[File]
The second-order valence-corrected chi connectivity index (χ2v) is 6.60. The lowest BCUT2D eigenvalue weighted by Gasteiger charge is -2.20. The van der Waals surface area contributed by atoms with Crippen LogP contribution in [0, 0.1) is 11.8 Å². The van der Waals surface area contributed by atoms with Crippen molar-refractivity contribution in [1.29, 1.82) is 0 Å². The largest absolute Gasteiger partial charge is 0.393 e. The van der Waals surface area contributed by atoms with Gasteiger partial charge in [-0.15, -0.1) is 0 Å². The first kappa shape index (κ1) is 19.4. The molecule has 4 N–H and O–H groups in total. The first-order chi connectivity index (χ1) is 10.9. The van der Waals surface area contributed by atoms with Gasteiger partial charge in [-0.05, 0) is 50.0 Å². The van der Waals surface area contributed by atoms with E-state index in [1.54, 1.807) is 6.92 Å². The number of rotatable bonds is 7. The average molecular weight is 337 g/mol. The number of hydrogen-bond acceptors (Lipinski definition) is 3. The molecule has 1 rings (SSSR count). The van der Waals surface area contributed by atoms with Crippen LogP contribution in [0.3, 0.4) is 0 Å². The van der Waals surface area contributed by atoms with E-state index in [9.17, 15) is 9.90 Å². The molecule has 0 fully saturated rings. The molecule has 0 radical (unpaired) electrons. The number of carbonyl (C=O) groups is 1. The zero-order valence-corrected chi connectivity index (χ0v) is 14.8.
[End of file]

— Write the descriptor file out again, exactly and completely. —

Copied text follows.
The second-order valence-corrected chi connectivity index (χ2v) is 6.60. The lowest BCUT2D eigenvalue weighted by Gasteiger charge is -2.20. The van der Waals surface area contributed by atoms with Crippen LogP contribution in [0, 0.1) is 11.8 Å². The van der Waals surface area contributed by atoms with Crippen molar-refractivity contribution in [1.29, 1.82) is 0 Å². The largest absolute Gasteiger partial charge is 0.393 e. The van der Waals surface area contributed by atoms with Gasteiger partial charge in [-0.15, -0.1) is 0 Å². The first kappa shape index (κ1) is 19.4. The molecule has 4 N–H and O–H groups in total. The first-order chi connectivity index (χ1) is 10.9. The van der Waals surface area contributed by atoms with Gasteiger partial charge in [-0.05, 0) is 50.0 Å². The van der Waals surface area contributed by atoms with E-state index in [1.54, 1.807) is 6.92 Å². The number of rotatable bonds is 7. The average molecular weight is 337 g/mol. The number of hydrogen-bond acceptors (Lipinski definition) is 3. The molecule has 1 rings (SSSR count). The van der Waals surface area contributed by atoms with Crippen LogP contribution in [0.3, 0.4) is 0 Å². The van der Waals surface area contributed by atoms with E-state index in [9.17, 15) is 9.90 Å². The molecule has 0 fully saturated rings. The molecule has 0 radical (unpaired) electrons. The number of carbonyl (C=O) groups is 1. The zero-order valence-corrected chi connectivity index (χ0v) is 14.8.